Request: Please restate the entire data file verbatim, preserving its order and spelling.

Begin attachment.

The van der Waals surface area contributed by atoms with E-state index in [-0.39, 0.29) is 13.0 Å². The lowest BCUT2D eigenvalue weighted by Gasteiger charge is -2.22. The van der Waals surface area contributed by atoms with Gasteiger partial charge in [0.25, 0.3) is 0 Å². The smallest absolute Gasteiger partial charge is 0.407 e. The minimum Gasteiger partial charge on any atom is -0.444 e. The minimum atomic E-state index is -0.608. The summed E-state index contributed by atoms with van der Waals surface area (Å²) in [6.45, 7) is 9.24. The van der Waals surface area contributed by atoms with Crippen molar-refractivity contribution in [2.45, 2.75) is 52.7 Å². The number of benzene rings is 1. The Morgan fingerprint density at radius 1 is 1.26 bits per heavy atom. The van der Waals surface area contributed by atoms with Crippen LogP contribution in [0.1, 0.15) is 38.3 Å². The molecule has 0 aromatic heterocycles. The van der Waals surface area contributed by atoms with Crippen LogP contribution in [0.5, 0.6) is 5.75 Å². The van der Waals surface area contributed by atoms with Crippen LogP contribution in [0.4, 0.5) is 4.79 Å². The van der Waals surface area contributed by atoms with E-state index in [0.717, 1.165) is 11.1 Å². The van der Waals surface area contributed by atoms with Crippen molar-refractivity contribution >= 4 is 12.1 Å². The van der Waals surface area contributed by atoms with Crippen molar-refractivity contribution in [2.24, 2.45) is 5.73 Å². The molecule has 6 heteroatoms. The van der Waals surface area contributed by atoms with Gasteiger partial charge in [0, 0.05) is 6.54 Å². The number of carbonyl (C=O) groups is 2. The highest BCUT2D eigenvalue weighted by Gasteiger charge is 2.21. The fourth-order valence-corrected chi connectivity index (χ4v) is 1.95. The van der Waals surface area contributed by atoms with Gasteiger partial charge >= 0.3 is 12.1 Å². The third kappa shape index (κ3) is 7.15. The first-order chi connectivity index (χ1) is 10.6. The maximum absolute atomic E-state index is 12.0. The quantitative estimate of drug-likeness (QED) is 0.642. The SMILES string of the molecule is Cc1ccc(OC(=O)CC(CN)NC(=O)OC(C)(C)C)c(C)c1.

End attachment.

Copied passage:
The van der Waals surface area contributed by atoms with E-state index in [-0.39, 0.29) is 13.0 Å². The lowest BCUT2D eigenvalue weighted by Gasteiger charge is -2.22. The van der Waals surface area contributed by atoms with Gasteiger partial charge in [0.25, 0.3) is 0 Å². The smallest absolute Gasteiger partial charge is 0.407 e. The minimum Gasteiger partial charge on any atom is -0.444 e. The minimum atomic E-state index is -0.608. The summed E-state index contributed by atoms with van der Waals surface area (Å²) in [6.45, 7) is 9.24. The van der Waals surface area contributed by atoms with Crippen molar-refractivity contribution in [2.45, 2.75) is 52.7 Å². The number of benzene rings is 1. The Morgan fingerprint density at radius 1 is 1.26 bits per heavy atom. The van der Waals surface area contributed by atoms with Crippen LogP contribution in [0.1, 0.15) is 38.3 Å². The molecule has 0 aromatic heterocycles. The van der Waals surface area contributed by atoms with Crippen LogP contribution in [0.5, 0.6) is 5.75 Å². The van der Waals surface area contributed by atoms with Crippen LogP contribution in [0.4, 0.5) is 4.79 Å². The van der Waals surface area contributed by atoms with E-state index in [0.717, 1.165) is 11.1 Å². The van der Waals surface area contributed by atoms with Crippen molar-refractivity contribution >= 4 is 12.1 Å². The van der Waals surface area contributed by atoms with Crippen molar-refractivity contribution in [2.24, 2.45) is 5.73 Å². The molecule has 6 heteroatoms. The van der Waals surface area contributed by atoms with Gasteiger partial charge in [0, 0.05) is 6.54 Å². The number of carbonyl (C=O) groups is 2. The highest BCUT2D eigenvalue weighted by Gasteiger charge is 2.21. The fourth-order valence-corrected chi connectivity index (χ4v) is 1.95. The van der Waals surface area contributed by atoms with Gasteiger partial charge >= 0.3 is 12.1 Å². The third kappa shape index (κ3) is 7.15. The first-order chi connectivity index (χ1) is 10.6. The maximum absolute atomic E-state index is 12.0. The quantitative estimate of drug-likeness (QED) is 0.642. The SMILES string of the molecule is Cc1ccc(OC(=O)CC(CN)NC(=O)OC(C)(C)C)c(C)c1.